Since the pandemic hit, many brands have navigated content production restrictions by more often engaging and activating their audiences with user-generated content (UGC)—as opposed to producing original content of their own. This tactic shift came at the same time that quarantined or COVID-conscious consumers were becoming more active and attentive online. We’ve also been introduced to a new type of grassroots brand ambassador: employees.

COVID has shifted employees’ mindset. Many are now active and vocal participants in the digital world, not only representing and speaking to their personal beliefs publicly, but also praising, commenting on and unpacking the values of the companies they represent.

When it comes to the likelihood of an employee producing EGC, age matters. According to Inc., Millennials (who will make up 75 percent of the workforce by 2025) are looking for socially responsible employers, while Gen-Z is the first generation to prioritize purpose over salary, according to a study by WeSpire. Employers should be looking to these employees specifically, not only as their future leaders, but as influential advocates as well.

Too often untapped as brand ambassadors, employees are a powerful source of truth when it comes to advocating company purpose or product offerings and engaging external audiences. “It's very common for 3-5 percent of employees to account for 20-35 percent percent of the value-added collaborations in most workplaces,” says Rob Cross, a leading consultant and educator in the field of organizational network analysis. As such, employee-generated content (EGC) is becoming increasingly popular and adopted by major brands—often striking a powerful balance between B2B and B2C in the process.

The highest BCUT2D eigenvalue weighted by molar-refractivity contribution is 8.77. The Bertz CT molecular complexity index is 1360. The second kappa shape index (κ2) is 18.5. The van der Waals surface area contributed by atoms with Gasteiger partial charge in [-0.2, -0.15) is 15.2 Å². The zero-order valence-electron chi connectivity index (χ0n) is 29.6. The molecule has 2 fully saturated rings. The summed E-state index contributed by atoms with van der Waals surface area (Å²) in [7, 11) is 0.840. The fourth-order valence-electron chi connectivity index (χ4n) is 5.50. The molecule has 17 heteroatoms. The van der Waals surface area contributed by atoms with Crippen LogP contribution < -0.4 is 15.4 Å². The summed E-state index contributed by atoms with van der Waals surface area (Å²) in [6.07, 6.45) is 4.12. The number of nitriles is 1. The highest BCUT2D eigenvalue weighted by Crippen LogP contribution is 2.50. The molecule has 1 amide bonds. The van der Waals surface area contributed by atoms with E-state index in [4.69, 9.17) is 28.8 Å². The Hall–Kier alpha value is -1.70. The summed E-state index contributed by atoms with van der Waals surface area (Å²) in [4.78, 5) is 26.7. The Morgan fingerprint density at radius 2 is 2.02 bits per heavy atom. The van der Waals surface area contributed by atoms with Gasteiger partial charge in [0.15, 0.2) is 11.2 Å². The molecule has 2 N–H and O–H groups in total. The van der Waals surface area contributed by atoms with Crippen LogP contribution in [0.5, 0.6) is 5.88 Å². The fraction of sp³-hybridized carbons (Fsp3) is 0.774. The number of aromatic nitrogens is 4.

What exactly counts as EGC? EGC includes blogs, e-newsletters, social media posts, internal workflows, training materials, and other content created by employees and related to a brand or relevant industry. For marketers, employees can provide more credible ways of relating to both B2B and B2C audiences with authentic content.

You’re invited to download Red Havas’ full white paper on person-to-person communications here. And here are five tips to help brands and companies who want to get started with harnessing the power of EGC in their marketing programs:

  1. Give employees the right tools and support. If they don’t know how to share content, they won’t.

  2. Make it easy for them. Alert employees to new content that can be easily shared or reposted on their respective channels.

  3. Be clear on best practice guidelines. You don’t need to write a dossier; however, you should give direction on tonality, word count, imagery, etc. 

  4. Let internal influencers flourish. Identify employees who are already leading the charge or carry an outsized influence on others, and empower them to go further.

  5. Don’t take a one-size-fits-all approach to EGC. Let employees play around with different content types for different channels, and regularly review engagement in order to optimize.